An open letter to Michael J. Fox

Dear Michael J. Fox,

Your Curb Your Enthusiasm appearances powerfully highlight the challenges and misconceptions those with chronic conditions face on a daily basis.

You’ve shown how one person’s story can make an impact and you have said that we’re given so few chances in this lifetime to make a real difference and change the world.

As you read this letter, millions of people around the world join with you in reading it as well…adding their memorable stories online and sharing with you their experience, living with chronic illness. All of these people are trying to make a difference.

I am asking you to share a simple story with Patient Commando. Maybe one that you might think is insignificant to others, but demonstrates nevertheless, how gritty it gets behind the hospital curtains along with the compliment of hilarity that sometimes is coupled with that experience. The more it is about thoughts and feelings, anxiety or relief, the better.

Together we can amplify the voices of those labelled with chronic condition and overcome what author Chimamanda Adichie coined as “the danger of a single story”: the idea that there’s only one way to tell a story and understand it.

You’ll find people similar to yourself, going online [...] continue the story

Patient feedback provides focal point for future of care at KGH

It cannot be denied that Kingston General Hospital has received some less-than-favourable feedback over the years. Now, hospital officials are looking to connect with the public in order to better understand the needs of patients and ultimately implement programs and practices that will be as effective as possible.

On the evening of Nov. 10, KGH held a public event called Patients Know Best, which saw members from the hospital’s Patient Advisory Council, formed in February of 2010, speak about their own experiences at the hospital and how they are helping to shape the future of care delivered there.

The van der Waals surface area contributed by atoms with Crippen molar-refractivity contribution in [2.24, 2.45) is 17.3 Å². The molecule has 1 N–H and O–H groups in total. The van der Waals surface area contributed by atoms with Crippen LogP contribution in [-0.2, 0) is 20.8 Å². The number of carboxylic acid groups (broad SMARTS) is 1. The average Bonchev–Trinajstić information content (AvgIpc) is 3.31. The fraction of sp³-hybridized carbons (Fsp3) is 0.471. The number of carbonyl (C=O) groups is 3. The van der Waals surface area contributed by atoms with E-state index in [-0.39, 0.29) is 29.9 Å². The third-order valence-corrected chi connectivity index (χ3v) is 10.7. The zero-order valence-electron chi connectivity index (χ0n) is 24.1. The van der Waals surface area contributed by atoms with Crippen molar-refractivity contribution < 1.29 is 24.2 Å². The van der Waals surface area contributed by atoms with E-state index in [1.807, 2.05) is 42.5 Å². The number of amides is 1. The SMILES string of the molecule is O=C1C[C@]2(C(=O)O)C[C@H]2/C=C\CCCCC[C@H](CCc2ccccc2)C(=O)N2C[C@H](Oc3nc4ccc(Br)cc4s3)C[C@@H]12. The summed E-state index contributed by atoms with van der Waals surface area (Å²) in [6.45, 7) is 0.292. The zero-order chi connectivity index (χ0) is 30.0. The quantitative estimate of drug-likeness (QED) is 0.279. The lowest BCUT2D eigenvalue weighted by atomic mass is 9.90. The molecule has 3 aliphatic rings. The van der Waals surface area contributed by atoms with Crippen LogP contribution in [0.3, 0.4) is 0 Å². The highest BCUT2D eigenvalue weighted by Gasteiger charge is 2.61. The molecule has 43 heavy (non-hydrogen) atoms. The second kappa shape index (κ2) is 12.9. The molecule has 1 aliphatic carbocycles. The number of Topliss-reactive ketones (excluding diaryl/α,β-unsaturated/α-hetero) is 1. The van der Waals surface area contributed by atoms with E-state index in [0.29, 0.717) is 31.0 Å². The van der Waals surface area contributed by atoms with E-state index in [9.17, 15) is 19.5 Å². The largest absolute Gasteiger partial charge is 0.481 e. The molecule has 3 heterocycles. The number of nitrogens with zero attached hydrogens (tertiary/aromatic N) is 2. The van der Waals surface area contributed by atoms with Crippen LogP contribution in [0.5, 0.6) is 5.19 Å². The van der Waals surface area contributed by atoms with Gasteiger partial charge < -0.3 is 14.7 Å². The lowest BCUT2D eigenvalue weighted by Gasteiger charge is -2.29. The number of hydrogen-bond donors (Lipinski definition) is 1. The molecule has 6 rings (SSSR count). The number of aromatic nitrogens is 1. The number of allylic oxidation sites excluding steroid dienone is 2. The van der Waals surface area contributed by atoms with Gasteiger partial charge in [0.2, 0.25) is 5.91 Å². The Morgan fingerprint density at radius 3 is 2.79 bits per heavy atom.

“Input from patients is critical to how we make improvements in hospital settings and for the whole experience of patients,” said KGH Vice President for Clinical Administration and Professional Practice and Chief Nursing Officer Eleanor Rivoire.

Advisor Lidia Dorosz gave a heart-felt account of what it was like to witness her mother be neglected, often to the point of abuse, by nursing staff at the hospital as she lived her final days.

“I am a council member because I want to make a difference,” she said. “I want to hold people accountable…it’s time that we (are able) to feel safe about going to KGH.”

Overall, Dorosz said [...] continue the story

We Listen. We Care. | Compassion & Choices

Leaders in the care of patients who face serious and life-limiting illness have designated November as National Hospice and Palliative Care Month, prompting more stories about both options. The Milwaukee Journal Sentinel gives a very good overview of palliative care and hospice in this Q&A with Dr. Diane Meier. The theme of this year’s observance is “We Listen. We Care.”

Listening is the No. 1 objective of our End-of-Life Consultation team (EOLC). Do you or someone you know face a serious illness? Do you have questions about palliative care or hospice? A Compassion & Choicesrepresentative will gladly answer any questions you or your loved ones have about what these options mean and how each can improve quality of life. Anyone can access an EOLC counselor at no cost by calling 800-247-7421.

Caring about the patient, especially at the end of life, is a key objective of our educational and advocacy efforts. Our goal is to change the focus of medical providers to the patient rather than the patient’s illness. This is the core of our principles for patient-centered care. As individuals face the end of life and try to navigate the health care system, their own values and choices should be paramount. Our seven principles — focus, self-determination, [...] continue the story

On a New Frontier of Patient Engagement | Preface

Cross-Country Check In with Cycle4: National Relay

In an earlier blog post we introduced the C4WM: National Relay and Team Cyclebetes rider Aryssah Stankevitsch.

Aryssah had just embarked on a cross-country journey to raise $15,000 for the Juvenile Diabetes Research Foundation.  Having been diagnosed with Type 1 diabetes only 2 years earlier, a long-distance athletic event was a formidable undertaking. It took the Relay just 13 days to reach Toronto from Vancouver for a mid-point media event. Here we were finally able to meet Aryssah face-to-face to find out what drove her to spend a month in the saddle, to raise money, and speak out about her experience as a diabetic.

“I want to be worth imitating.  I believe that with any sort of ailment that you’ve had, you can fight a battle a lot harder when you’re going uphill than when you’re on flat terrain.”

Pat Com: How long have you been a Diabetic? Aryssah: I was diagnosed when I was 19. I’m 21 now so I’ve been living with it for 2 years. I had been hypoglycemic before (which means low blood sugars), so I would load up on sugars before I did athletic activities. I guess my doctor didn’t take it as a warning sign of diabetes as no one else [...] continue the story